: Eth. Μυούσιος
), an Ionian town in Caria, on the southern bank of the Maeander, at a distance of 30 stadia from the mouth of that river. Its foundation was ascribed to Cydrelus, a natural son of Codrus. (Strab. xiv. p.633
It was the smallest among the twelve Ionian cities, and in the days of Strabo (xiv. p.636
) the population was so reduced that they did not form a political community, but became incorporated with Miletus, whither in the end the Myusians transferred themselves, abandoning their own town altogether.
This last event happened, according to Pausanias (7.2.7
), on account of the great number of flies which annoyed the inhabitants; but it was more probably on account of the frequent inundations to which the place was exposed. (Vitr. 4.1.
) Myus was one of the three towns given to Themistocles by the Persian king (Thuc. 1.138
; Diod. 11.57
; Plut. Them. 29
; Athen. 1.29
; Nep. Them. 10
.) During the Peloponnesian War the Athenians experienced a check near this place from the Carians. (Thuc. 3.19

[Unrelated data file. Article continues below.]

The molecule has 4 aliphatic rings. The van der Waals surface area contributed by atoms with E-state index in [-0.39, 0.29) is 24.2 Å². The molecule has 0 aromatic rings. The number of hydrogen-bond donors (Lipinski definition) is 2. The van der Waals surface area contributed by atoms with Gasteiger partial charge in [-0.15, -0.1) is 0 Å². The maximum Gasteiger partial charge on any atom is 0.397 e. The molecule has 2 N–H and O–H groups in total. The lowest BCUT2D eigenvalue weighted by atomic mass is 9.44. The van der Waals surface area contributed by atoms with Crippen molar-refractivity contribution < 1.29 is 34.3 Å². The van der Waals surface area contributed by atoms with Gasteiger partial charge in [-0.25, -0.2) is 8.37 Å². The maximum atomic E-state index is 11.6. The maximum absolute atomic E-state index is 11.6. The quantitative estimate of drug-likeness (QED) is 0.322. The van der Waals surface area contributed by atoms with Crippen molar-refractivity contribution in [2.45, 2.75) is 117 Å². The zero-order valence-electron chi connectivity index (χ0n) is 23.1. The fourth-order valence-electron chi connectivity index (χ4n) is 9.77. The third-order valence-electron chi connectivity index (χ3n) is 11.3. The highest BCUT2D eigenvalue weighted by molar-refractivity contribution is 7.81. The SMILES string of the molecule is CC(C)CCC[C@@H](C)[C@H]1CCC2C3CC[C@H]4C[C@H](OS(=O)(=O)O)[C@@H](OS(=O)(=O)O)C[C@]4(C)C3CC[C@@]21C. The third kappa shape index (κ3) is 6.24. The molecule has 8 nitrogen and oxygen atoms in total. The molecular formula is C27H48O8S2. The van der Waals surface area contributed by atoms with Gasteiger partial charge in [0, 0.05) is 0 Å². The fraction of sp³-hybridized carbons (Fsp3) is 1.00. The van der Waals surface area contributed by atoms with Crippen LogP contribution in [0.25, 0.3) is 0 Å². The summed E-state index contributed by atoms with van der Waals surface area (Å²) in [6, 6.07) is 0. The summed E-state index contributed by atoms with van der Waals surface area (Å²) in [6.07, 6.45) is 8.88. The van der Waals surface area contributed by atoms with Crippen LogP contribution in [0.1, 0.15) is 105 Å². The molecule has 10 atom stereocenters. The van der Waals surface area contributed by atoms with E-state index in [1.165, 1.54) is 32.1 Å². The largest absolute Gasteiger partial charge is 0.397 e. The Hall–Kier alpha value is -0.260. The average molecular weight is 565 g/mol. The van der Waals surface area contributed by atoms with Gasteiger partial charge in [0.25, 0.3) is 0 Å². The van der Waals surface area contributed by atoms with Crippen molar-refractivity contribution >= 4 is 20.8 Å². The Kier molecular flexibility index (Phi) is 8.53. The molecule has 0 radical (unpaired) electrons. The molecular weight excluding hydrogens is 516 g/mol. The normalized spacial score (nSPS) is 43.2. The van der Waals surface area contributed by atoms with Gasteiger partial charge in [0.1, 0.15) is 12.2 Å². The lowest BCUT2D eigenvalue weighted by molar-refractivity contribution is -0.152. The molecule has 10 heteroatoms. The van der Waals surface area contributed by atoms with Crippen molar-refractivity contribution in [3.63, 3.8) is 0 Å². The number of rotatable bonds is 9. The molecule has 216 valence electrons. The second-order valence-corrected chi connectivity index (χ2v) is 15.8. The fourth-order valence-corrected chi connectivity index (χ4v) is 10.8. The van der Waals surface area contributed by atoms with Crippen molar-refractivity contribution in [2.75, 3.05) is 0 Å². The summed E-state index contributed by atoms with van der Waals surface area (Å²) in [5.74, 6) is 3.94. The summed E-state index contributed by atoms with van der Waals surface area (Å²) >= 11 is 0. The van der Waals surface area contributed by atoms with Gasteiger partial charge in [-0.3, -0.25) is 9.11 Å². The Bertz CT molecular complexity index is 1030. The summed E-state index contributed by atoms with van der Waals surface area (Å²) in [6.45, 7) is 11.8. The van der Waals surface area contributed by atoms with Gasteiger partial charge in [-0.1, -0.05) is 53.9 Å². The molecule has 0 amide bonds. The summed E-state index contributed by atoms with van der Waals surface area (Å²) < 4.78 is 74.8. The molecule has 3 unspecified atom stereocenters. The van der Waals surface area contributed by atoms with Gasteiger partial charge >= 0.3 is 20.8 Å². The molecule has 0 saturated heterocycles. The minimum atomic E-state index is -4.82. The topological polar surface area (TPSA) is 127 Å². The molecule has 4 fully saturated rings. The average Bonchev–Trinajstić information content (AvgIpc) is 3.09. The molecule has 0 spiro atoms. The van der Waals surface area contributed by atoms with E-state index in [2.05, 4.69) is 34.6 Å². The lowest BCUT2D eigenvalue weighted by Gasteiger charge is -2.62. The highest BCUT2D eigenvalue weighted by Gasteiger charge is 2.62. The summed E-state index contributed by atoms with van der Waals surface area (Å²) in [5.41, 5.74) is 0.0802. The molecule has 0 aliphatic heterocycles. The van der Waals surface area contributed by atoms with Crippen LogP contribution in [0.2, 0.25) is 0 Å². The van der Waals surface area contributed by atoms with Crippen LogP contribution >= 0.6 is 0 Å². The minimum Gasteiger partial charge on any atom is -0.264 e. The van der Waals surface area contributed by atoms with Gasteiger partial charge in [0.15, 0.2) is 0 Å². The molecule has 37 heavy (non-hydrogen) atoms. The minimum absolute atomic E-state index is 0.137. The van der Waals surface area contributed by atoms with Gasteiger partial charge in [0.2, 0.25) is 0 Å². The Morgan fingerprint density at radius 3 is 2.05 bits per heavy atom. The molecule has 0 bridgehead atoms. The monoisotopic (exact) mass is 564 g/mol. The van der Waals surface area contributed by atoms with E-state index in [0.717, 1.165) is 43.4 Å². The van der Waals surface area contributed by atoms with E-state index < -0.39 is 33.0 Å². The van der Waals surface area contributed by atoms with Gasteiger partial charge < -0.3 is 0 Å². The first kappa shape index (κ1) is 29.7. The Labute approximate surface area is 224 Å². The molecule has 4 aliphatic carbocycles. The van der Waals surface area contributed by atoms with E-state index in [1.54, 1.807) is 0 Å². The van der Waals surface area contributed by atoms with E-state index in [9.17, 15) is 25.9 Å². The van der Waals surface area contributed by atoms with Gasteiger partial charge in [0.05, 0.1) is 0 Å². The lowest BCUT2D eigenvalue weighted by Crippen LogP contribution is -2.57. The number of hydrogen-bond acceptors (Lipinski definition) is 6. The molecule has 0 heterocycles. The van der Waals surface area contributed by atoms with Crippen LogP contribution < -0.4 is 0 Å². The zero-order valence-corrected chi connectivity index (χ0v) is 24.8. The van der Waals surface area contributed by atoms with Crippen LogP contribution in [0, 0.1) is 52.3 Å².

.) Philip of Macedonia, who had obtained possession of Myus, ceded it to the Magnesians. Athen. 3.78
The only edifice noticed by the ancients at Myus was a temple of Dionysus, built of white marble. (Paus. l.c.
) The mmense quantity of deposits carried down by the Maeander have considerably removed the coast-line, so that even in Strabo's time the distance between Myus and the sea was increased to 40 stadia (xii. p. 579), while originally the town had no doubt been built on the coast itself.
There still are some ruins of Myus, which most travellers, forgetting the changes wrought by the Maeander, have mistaken for those of Miletus, while those of Heracleia have been mistaken for those of Myus. (Comp. Leake, Asia Minor,
p. 239, &c.)
The mistake is repeated by Sir C. Fellows (Journal of a Tour in As. Min.
p. 263), though it had been pointed out long before his time,